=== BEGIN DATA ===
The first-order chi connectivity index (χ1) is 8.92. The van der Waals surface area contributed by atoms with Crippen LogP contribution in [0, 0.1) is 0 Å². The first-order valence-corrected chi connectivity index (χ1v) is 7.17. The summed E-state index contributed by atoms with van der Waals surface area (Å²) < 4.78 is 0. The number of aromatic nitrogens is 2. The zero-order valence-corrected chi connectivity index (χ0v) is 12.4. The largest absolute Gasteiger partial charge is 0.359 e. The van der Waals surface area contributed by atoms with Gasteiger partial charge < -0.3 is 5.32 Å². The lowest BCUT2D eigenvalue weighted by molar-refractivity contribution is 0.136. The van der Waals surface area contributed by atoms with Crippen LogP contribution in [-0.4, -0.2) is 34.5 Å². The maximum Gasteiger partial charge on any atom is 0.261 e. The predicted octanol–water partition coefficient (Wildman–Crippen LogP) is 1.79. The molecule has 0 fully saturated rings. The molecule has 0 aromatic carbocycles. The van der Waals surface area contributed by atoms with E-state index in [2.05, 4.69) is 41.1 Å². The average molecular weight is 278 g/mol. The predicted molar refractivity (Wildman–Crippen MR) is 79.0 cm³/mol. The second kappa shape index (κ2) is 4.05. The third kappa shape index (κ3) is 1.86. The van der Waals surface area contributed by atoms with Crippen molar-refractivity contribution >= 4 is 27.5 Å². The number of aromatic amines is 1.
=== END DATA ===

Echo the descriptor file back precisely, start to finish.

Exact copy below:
The first-order chi connectivity index (χ1) is 8.92. The van der Waals surface area contributed by atoms with Crippen LogP contribution in [0, 0.1) is 0 Å². The first-order valence-corrected chi connectivity index (χ1v) is 7.17. The summed E-state index contributed by atoms with van der Waals surface area (Å²) < 4.78 is 0. The number of aromatic nitrogens is 2. The zero-order valence-corrected chi connectivity index (χ0v) is 12.4. The largest absolute Gasteiger partial charge is 0.359 e. The van der Waals surface area contributed by atoms with Gasteiger partial charge < -0.3 is 5.32 Å². The lowest BCUT2D eigenvalue weighted by molar-refractivity contribution is 0.136. The van der Waals surface area contributed by atoms with Crippen LogP contribution in [-0.4, -0.2) is 34.5 Å². The maximum Gasteiger partial charge on any atom is 0.261 e. The predicted octanol–water partition coefficient (Wildman–Crippen LogP) is 1.79. The molecule has 0 fully saturated rings. The molecule has 0 aromatic carbocycles. The van der Waals surface area contributed by atoms with E-state index in [2.05, 4.69) is 41.1 Å². The average molecular weight is 278 g/mol. The predicted molar refractivity (Wildman–Crippen MR) is 79.0 cm³/mol. The second kappa shape index (κ2) is 4.05. The third kappa shape index (κ3) is 1.86. The van der Waals surface area contributed by atoms with Crippen molar-refractivity contribution >= 4 is 27.5 Å². The number of aromatic amines is 1.